- Respond appropriately. Employers may respond in a variety of ways when an employee goes to them about his or her mental illness, or when they notice employees demonstrating behavior associated with a mental illness. Employers should take mental illness seriously, and take steps to encourage additional communication with the individual employee so that appropriate accommodations can be made.
- Maintain confidentiality. As with any other health condition, once an employer becomes aware of an employee’s mental health, the employer should take all necessary steps in order to ensure that the employee’s information remains confidential. Not only will this increase the employee’s trust in the employer, but it will also help make the employee feel comfortable and supported.
- Make a plan. Employers can sit down with employees to discuss possible courses of action that would best enable the employee to continue performing his or her duties. By talking with the employee, an employer can gain an understanding of the employee’s concerns without making assumptions; and therefore, develop a plan that will balance the needs of both parties.
- Set expectations. An employer can also include what they expect from their employee when a plan of action is created. Giving an employee a concrete idea of what is expected enables employers to help curb anxiety and prevent confusion by providing a measure of predictability.
- Be flexible. Employees who have anxiety or depression can experience days where their symptoms are worse than others. Because of this, they might sometimes need additional time for assignments or adjustments in their workload. Employers can emphasize that modifications are available on a limited basis, but that they are granted with the expectation that the employee will make his or her best efforts to return to the original plan once better.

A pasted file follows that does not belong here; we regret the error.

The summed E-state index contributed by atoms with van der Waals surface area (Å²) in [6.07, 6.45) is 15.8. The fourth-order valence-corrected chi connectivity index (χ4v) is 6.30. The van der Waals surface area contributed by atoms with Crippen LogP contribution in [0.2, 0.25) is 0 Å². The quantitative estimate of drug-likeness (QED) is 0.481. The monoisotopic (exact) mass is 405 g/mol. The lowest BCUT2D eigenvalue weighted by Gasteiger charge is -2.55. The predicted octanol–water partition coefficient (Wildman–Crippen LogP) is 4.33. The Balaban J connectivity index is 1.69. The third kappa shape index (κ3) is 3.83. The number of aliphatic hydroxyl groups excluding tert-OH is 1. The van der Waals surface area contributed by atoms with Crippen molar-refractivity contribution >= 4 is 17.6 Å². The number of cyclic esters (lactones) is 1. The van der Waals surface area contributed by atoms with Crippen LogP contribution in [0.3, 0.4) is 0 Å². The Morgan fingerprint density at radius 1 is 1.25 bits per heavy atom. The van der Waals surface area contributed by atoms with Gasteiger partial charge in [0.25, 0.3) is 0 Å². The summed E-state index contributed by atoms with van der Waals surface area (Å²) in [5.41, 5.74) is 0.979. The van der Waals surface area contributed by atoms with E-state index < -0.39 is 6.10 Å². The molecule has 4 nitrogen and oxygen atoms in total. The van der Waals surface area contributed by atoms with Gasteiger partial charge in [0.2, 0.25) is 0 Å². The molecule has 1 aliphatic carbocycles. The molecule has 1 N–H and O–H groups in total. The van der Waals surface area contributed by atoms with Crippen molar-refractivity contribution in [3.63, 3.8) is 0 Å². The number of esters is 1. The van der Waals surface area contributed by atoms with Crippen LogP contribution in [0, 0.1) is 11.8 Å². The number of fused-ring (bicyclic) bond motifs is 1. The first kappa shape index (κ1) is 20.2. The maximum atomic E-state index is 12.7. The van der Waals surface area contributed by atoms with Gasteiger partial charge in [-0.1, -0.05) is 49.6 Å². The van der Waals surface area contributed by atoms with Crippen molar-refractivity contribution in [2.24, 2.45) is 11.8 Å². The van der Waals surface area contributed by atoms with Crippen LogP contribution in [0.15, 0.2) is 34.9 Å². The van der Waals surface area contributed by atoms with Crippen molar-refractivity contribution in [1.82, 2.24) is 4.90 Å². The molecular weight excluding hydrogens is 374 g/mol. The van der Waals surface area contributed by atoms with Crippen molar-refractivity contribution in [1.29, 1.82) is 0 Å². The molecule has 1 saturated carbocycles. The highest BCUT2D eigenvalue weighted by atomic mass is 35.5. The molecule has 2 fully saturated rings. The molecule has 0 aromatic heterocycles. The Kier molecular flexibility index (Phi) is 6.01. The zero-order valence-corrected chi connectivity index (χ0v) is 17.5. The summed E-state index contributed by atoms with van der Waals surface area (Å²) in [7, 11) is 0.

- Provide constructive feedback. Employers may wish to provide additional feedback to employees with anxiety or depression because it can help manage goals and expectations. Unfortunately, reviews might also increase an employee’s level of anxiety. In order to make reviews a more positive experience, it is especially important for employers to focus on things the employee is doing well and provide ways that certain tasks can be improved upon, rather than simply stating that something needs improvement.
- Offer support. Employers need to be supportive and empathetic of their employees’ situations. Demonstrating concern and approaching situations with understanding can have a great impact on an employee’s overall condition and attitude towards work.
Although more people are becoming educated about the causes and effects of mental illness, most still carry a stigma, which makes it difficult for affected individuals to seek help. These tips can help employers demonstrate that they genuinely support and care for their workforce, enabling employees to better handle their illnesses and concentrate on their work performance.